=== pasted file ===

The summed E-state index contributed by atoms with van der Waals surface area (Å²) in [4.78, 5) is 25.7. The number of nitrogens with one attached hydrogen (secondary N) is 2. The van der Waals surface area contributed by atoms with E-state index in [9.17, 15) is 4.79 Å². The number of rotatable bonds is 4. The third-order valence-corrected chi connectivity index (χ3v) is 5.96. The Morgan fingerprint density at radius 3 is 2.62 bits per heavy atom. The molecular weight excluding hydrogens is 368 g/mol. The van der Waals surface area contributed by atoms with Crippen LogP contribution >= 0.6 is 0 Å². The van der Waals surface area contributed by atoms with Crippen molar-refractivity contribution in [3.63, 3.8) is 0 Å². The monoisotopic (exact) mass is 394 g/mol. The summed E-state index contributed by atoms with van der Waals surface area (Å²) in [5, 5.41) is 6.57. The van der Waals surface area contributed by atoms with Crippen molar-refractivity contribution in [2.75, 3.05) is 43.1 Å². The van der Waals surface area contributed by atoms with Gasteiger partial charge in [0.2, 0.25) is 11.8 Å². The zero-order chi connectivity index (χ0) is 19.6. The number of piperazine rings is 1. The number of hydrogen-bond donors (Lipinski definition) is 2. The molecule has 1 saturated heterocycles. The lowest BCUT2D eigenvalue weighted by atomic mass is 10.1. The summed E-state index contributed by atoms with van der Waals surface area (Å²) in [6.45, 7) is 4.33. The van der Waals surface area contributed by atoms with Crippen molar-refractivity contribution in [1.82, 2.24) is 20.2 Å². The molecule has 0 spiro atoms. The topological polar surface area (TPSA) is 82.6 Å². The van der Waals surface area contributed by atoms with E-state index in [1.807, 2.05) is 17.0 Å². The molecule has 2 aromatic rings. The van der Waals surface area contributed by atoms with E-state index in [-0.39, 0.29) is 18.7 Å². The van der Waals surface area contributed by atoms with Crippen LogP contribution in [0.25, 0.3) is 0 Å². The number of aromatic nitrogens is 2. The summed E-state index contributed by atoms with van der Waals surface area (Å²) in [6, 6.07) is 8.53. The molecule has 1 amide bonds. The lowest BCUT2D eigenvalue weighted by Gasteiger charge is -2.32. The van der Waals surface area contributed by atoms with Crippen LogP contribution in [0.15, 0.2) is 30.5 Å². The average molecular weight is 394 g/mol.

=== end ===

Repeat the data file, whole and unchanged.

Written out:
The summed E-state index contributed by atoms with van der Waals surface area (Å²) in [4.78, 5) is 25.7. The number of nitrogens with one attached hydrogen (secondary N) is 2. The van der Waals surface area contributed by atoms with E-state index in [9.17, 15) is 4.79 Å². The number of rotatable bonds is 4. The third-order valence-corrected chi connectivity index (χ3v) is 5.96. The Morgan fingerprint density at radius 3 is 2.62 bits per heavy atom. The molecular weight excluding hydrogens is 368 g/mol. The van der Waals surface area contributed by atoms with Crippen LogP contribution >= 0.6 is 0 Å². The van der Waals surface area contributed by atoms with Crippen molar-refractivity contribution in [3.63, 3.8) is 0 Å². The monoisotopic (exact) mass is 394 g/mol. The summed E-state index contributed by atoms with van der Waals surface area (Å²) in [5, 5.41) is 6.57. The van der Waals surface area contributed by atoms with Crippen molar-refractivity contribution in [2.75, 3.05) is 43.1 Å². The van der Waals surface area contributed by atoms with Gasteiger partial charge in [0.2, 0.25) is 11.8 Å². The zero-order chi connectivity index (χ0) is 19.6. The number of piperazine rings is 1. The number of hydrogen-bond donors (Lipinski definition) is 2. The molecule has 1 saturated heterocycles. The lowest BCUT2D eigenvalue weighted by atomic mass is 10.1. The summed E-state index contributed by atoms with van der Waals surface area (Å²) in [6.45, 7) is 4.33. The van der Waals surface area contributed by atoms with Crippen molar-refractivity contribution in [1.82, 2.24) is 20.2 Å². The molecule has 0 spiro atoms. The topological polar surface area (TPSA) is 82.6 Å². The van der Waals surface area contributed by atoms with E-state index in [1.807, 2.05) is 17.0 Å². The molecule has 2 aromatic rings. The van der Waals surface area contributed by atoms with E-state index in [-0.39, 0.29) is 18.7 Å². The van der Waals surface area contributed by atoms with Crippen LogP contribution in [0.25, 0.3) is 0 Å². The number of aromatic nitrogens is 2. The summed E-state index contributed by atoms with van der Waals surface area (Å²) in [6, 6.07) is 8.53. The molecule has 1 amide bonds. The lowest BCUT2D eigenvalue weighted by Gasteiger charge is -2.32. The van der Waals surface area contributed by atoms with Crippen LogP contribution in [0.15, 0.2) is 30.5 Å². The average molecular weight is 394 g/mol.